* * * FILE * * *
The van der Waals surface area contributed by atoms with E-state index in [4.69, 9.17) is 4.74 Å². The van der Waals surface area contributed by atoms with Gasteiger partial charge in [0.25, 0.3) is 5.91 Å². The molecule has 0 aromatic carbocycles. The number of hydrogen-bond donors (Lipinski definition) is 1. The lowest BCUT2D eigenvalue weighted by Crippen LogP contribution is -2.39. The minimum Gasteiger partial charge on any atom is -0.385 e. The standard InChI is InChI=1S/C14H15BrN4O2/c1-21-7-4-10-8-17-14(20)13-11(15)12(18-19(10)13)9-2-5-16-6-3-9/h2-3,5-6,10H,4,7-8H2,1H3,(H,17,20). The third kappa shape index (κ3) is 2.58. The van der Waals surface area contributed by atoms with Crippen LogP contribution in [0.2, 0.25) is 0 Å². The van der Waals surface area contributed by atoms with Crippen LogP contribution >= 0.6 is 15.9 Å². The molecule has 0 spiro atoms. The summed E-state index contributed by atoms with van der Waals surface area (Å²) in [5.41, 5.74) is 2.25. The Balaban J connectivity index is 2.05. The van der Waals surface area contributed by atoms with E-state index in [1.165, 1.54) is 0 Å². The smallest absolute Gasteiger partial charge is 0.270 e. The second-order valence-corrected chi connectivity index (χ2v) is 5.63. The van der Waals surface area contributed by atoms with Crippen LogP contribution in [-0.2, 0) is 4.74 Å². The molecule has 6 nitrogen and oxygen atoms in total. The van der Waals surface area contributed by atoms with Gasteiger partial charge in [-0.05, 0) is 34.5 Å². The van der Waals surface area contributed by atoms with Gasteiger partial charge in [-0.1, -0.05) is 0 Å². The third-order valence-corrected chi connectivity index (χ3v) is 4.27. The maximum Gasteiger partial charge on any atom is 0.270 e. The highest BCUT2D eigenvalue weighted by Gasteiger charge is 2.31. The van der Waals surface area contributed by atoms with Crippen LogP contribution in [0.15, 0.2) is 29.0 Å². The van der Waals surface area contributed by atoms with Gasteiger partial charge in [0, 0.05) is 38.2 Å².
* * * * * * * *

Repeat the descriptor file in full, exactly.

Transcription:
The van der Waals surface area contributed by atoms with E-state index in [4.69, 9.17) is 4.74 Å². The van der Waals surface area contributed by atoms with Gasteiger partial charge in [0.25, 0.3) is 5.91 Å². The molecule has 0 aromatic carbocycles. The number of hydrogen-bond donors (Lipinski definition) is 1. The lowest BCUT2D eigenvalue weighted by Crippen LogP contribution is -2.39. The minimum Gasteiger partial charge on any atom is -0.385 e. The standard InChI is InChI=1S/C14H15BrN4O2/c1-21-7-4-10-8-17-14(20)13-11(15)12(18-19(10)13)9-2-5-16-6-3-9/h2-3,5-6,10H,4,7-8H2,1H3,(H,17,20). The third kappa shape index (κ3) is 2.58. The van der Waals surface area contributed by atoms with Crippen LogP contribution in [0.2, 0.25) is 0 Å². The van der Waals surface area contributed by atoms with Crippen LogP contribution >= 0.6 is 15.9 Å². The molecule has 0 spiro atoms. The summed E-state index contributed by atoms with van der Waals surface area (Å²) in [5.41, 5.74) is 2.25. The Balaban J connectivity index is 2.05. The van der Waals surface area contributed by atoms with E-state index in [1.165, 1.54) is 0 Å². The smallest absolute Gasteiger partial charge is 0.270 e. The second-order valence-corrected chi connectivity index (χ2v) is 5.63. The van der Waals surface area contributed by atoms with Crippen LogP contribution in [-0.2, 0) is 4.74 Å². The molecule has 6 nitrogen and oxygen atoms in total. The van der Waals surface area contributed by atoms with Gasteiger partial charge in [-0.05, 0) is 34.5 Å². The van der Waals surface area contributed by atoms with Gasteiger partial charge in [-0.1, -0.05) is 0 Å². The third-order valence-corrected chi connectivity index (χ3v) is 4.27. The maximum Gasteiger partial charge on any atom is 0.270 e. The highest BCUT2D eigenvalue weighted by Gasteiger charge is 2.31. The van der Waals surface area contributed by atoms with Crippen LogP contribution in [0.15, 0.2) is 29.0 Å². The van der Waals surface area contributed by atoms with Gasteiger partial charge in [0, 0.05) is 38.2 Å².